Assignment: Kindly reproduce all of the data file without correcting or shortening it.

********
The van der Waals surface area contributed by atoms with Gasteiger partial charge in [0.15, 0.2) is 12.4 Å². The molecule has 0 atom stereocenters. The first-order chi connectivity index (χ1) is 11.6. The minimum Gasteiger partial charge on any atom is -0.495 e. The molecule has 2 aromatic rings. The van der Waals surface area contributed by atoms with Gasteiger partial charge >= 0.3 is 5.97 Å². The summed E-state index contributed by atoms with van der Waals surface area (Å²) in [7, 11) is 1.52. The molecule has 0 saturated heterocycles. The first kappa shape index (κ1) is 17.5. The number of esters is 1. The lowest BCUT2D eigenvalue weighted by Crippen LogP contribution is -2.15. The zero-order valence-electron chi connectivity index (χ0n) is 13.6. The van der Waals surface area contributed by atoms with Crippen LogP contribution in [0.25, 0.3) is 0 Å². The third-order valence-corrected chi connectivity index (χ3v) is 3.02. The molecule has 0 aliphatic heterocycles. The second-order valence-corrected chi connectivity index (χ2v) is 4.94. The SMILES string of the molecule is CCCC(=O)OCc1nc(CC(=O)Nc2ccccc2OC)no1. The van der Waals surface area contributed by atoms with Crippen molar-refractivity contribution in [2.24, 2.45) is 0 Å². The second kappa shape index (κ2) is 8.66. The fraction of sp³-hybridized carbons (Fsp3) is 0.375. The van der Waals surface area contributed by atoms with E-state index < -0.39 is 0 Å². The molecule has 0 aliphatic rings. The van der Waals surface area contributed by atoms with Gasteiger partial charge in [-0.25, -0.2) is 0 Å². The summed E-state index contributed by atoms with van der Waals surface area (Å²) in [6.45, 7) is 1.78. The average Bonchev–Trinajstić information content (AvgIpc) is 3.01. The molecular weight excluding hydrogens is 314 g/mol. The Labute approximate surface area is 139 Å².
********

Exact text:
The van der Waals surface area contributed by atoms with Gasteiger partial charge in [0.15, 0.2) is 12.4 Å². The molecule has 0 atom stereocenters. The first-order chi connectivity index (χ1) is 11.6. The minimum Gasteiger partial charge on any atom is -0.495 e. The molecule has 2 aromatic rings. The van der Waals surface area contributed by atoms with Gasteiger partial charge >= 0.3 is 5.97 Å². The summed E-state index contributed by atoms with van der Waals surface area (Å²) in [7, 11) is 1.52. The molecule has 0 saturated heterocycles. The first kappa shape index (κ1) is 17.5. The number of esters is 1. The lowest BCUT2D eigenvalue weighted by Crippen LogP contribution is -2.15. The zero-order valence-electron chi connectivity index (χ0n) is 13.6. The van der Waals surface area contributed by atoms with Crippen LogP contribution in [0.25, 0.3) is 0 Å². The third-order valence-corrected chi connectivity index (χ3v) is 3.02. The molecule has 0 aliphatic heterocycles. The second-order valence-corrected chi connectivity index (χ2v) is 4.94. The SMILES string of the molecule is CCCC(=O)OCc1nc(CC(=O)Nc2ccccc2OC)no1. The van der Waals surface area contributed by atoms with Crippen molar-refractivity contribution in [2.24, 2.45) is 0 Å². The second kappa shape index (κ2) is 8.66. The fraction of sp³-hybridized carbons (Fsp3) is 0.375. The van der Waals surface area contributed by atoms with E-state index < -0.39 is 0 Å². The molecule has 0 aliphatic rings. The van der Waals surface area contributed by atoms with Gasteiger partial charge in [-0.25, -0.2) is 0 Å². The summed E-state index contributed by atoms with van der Waals surface area (Å²) in [6.45, 7) is 1.78. The average Bonchev–Trinajstić information content (AvgIpc) is 3.01. The molecular weight excluding hydrogens is 314 g/mol. The Labute approximate surface area is 139 Å².